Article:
Anneli Janssen has worked in sales since 2001 and in her words, she never wanted to do anything else. She chose Strypes because it’s a young company that’s also established and has room for creative thinking.
“The most important thing in sales is to have empathy. Try to understand what kind of sales and deals your company needs. On the other hand, you have your customer and you have to have a deep understanding of what they need. And you have to try to match those together.”
Anneli shares that empathy is very difficult to master as a skill. To make sure that she understands the client’s needs, she takes inventory of their issue and then recaps the conversation.
“I’m a year and a half with Strypes now. It feels like a day on one end, and ten years on the other end. The biggest thing I learned at the company is to be adaptable. It’s a young company and so the processes change. You have to be very flexible and not let that get to you. I have worked for established companies that do everything in the same way for 10 years, that is why I like Strypes so much”
Not being able to meet with her clients in person is the main challenge Anneli is having at the moment. This is where being flexible and adaptable is essential and she is doing that by creating a new way of connecting through video prospecting, instead of cold calling. It’s still a work in progress and Anneli is working on the process and making sure it’s GDPR compliant.
Her main personal challenge at the moment is to make time for everything she wants to do like reading, journaling, spending time with friends and family, and making music. “I bought a guitar, a piano, and some courses on Udemy.”
Before her sales career, Anneli was a ballroom dance teacher for 5 years and also used to compete for many years. She describes dancing as her first and last love, she misses it every day but has moved on from this career path.
She describes dancing as extremely competitive, a sport where she had to train every day. “You have to train for sales too. You have to keep your knowledge up to date, inside the company but sales knowledge as well. You have to invest a lot in training. If you compete in a dance competition, you have to be there every day, keep your body in shape, diet. With sales, it’s a real commitment too. You’re not at home at 5 pm and you can forget about the standard thing, willing to do more than that. You have to have the urge to win.”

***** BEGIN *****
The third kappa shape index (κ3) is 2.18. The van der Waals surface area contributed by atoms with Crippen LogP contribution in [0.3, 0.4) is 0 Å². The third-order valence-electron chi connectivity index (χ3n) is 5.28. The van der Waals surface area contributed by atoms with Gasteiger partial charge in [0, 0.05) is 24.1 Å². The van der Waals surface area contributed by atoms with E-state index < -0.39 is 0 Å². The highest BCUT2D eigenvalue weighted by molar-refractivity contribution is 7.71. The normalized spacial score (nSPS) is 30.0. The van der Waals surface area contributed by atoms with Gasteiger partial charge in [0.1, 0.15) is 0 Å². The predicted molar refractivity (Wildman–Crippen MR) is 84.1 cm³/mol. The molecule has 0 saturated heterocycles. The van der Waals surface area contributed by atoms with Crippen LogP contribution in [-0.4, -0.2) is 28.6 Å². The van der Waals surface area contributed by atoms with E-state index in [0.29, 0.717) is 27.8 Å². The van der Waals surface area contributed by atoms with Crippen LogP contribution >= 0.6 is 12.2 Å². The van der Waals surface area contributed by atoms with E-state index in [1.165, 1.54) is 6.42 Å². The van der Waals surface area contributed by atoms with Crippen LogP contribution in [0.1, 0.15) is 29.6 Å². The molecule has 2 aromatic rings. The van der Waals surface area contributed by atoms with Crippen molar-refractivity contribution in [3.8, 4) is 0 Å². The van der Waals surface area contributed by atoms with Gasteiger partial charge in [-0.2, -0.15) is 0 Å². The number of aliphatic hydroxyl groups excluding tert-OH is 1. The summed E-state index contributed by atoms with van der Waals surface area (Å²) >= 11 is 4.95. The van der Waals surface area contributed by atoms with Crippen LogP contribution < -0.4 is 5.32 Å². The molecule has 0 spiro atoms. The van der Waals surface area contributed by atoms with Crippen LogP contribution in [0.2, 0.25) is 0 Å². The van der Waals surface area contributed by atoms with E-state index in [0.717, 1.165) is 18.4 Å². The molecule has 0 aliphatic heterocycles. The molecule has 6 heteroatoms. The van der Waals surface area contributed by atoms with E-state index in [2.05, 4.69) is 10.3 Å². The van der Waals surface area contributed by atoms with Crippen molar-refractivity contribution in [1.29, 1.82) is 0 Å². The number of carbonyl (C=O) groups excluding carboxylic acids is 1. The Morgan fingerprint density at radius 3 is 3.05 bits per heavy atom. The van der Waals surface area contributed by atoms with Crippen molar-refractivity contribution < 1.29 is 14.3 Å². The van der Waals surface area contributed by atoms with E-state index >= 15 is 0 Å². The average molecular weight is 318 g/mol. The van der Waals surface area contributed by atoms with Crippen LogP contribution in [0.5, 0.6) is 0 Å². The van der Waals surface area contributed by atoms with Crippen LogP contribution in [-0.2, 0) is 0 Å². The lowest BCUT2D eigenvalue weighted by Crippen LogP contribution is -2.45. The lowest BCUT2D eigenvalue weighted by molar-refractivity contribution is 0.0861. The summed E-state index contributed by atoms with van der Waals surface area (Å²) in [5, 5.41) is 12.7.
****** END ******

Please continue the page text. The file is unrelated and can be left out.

The urge to win is something Anneli has always had since her childhood. She describes it as something that you either have or you don’t.
What is the main lesson you’ve learned from your career so far?
The main one that keeps hitting me every day is to not make assumptions on situations and people. We all judge fast, you do it with customers as well but people can really surprise you. When I was younger, I made a lot of assumptions and my sales manager grabbed me and said that it’s forbidden in sales to make assumptions. It’s dangerous as well because you can disqualify an opportunity or a company. If you’re paying attention, you’ll be surprised how fast you’re doing it. And it’s still an everyday lesson for me. You just don’t know until you know for sure.
What are the other hard rules of sales?
Always be on time––that’s a hard rule of sales. It tells if you’re reliable or not. If you’re late for a meeting with a customer, it could mean you’re out. Do your homework before visiting a customer and research them, making sure that you can show that you care during the meeting. Don’t make them a number. The customer is special and they made time for you, you have to respect them by doing your homework. And of course, listen more than you talk. Most of the time in sales conversations with my customers I’m not saying anything for the first 45 minutes. I just ask questions, like in an interview. I only start talking until I feel I can add some value to the conversation.
What is your favourite book?
Of course, I like reading sales books. I also love to read the biographies of my business heroes, like Steve Jobs. But my favourite book is a sales book in Dutch called The Success is in You. It’s about how to influence people, it’s about human behaviour. This is the basis of my sales knowledge. There was a short story in it about a guy who worked for a transport company. Instead of calling the customer that his package was delayed, he went to the airport himself to pick it up and went to the customer to deliver it on time. That kind of examples inspire me, when people stretch their efforts further and do a little bit more to impress people.
What do you dream of at the moment?
I would like to have a family. I also dream to travel to New Zealand, alone or hopefully for my honeymoon. This has been my dream since I was 21 years old.
How many coffees do you drink per day?
In my first hour, I have three. In the afternoon, I have tea. After dinner, I have my last cup of coffee. It’s like 3-6 per day. I really like coffee.
If you could have dinner with anyone, dead or alive, who would that be?
My father. He passed away when I was 25, a great salesman as well. He was a car salesman, I think that’s where my sales interest came from.